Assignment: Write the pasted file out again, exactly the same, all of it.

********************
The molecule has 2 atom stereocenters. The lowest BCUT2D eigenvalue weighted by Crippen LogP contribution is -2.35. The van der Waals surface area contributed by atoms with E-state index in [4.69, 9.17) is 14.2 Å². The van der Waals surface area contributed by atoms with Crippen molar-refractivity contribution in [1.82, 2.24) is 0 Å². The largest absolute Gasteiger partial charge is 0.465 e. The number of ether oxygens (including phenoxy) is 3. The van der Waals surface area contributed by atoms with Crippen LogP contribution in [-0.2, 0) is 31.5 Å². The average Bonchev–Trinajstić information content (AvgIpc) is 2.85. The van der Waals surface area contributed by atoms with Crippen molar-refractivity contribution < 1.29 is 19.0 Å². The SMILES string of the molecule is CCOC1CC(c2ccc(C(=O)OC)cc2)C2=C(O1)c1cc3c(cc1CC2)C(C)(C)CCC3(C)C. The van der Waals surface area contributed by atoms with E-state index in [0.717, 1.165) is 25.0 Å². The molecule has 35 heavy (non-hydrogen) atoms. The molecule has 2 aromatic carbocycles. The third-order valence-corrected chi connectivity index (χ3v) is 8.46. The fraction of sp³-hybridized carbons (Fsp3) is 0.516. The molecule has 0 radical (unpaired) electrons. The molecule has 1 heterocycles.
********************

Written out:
The molecule has 2 atom stereocenters. The lowest BCUT2D eigenvalue weighted by Crippen LogP contribution is -2.35. The van der Waals surface area contributed by atoms with E-state index in [4.69, 9.17) is 14.2 Å². The van der Waals surface area contributed by atoms with Crippen molar-refractivity contribution in [1.82, 2.24) is 0 Å². The largest absolute Gasteiger partial charge is 0.465 e. The number of ether oxygens (including phenoxy) is 3. The van der Waals surface area contributed by atoms with Crippen LogP contribution in [-0.2, 0) is 31.5 Å². The average Bonchev–Trinajstić information content (AvgIpc) is 2.85. The van der Waals surface area contributed by atoms with Crippen molar-refractivity contribution < 1.29 is 19.0 Å². The SMILES string of the molecule is CCOC1CC(c2ccc(C(=O)OC)cc2)C2=C(O1)c1cc3c(cc1CC2)C(C)(C)CCC3(C)C. The van der Waals surface area contributed by atoms with E-state index in [0.717, 1.165) is 25.0 Å². The molecule has 35 heavy (non-hydrogen) atoms. The molecule has 2 aromatic carbocycles. The third-order valence-corrected chi connectivity index (χ3v) is 8.46. The fraction of sp³-hybridized carbons (Fsp3) is 0.516. The molecule has 0 radical (unpaired) electrons. The molecule has 1 heterocycles.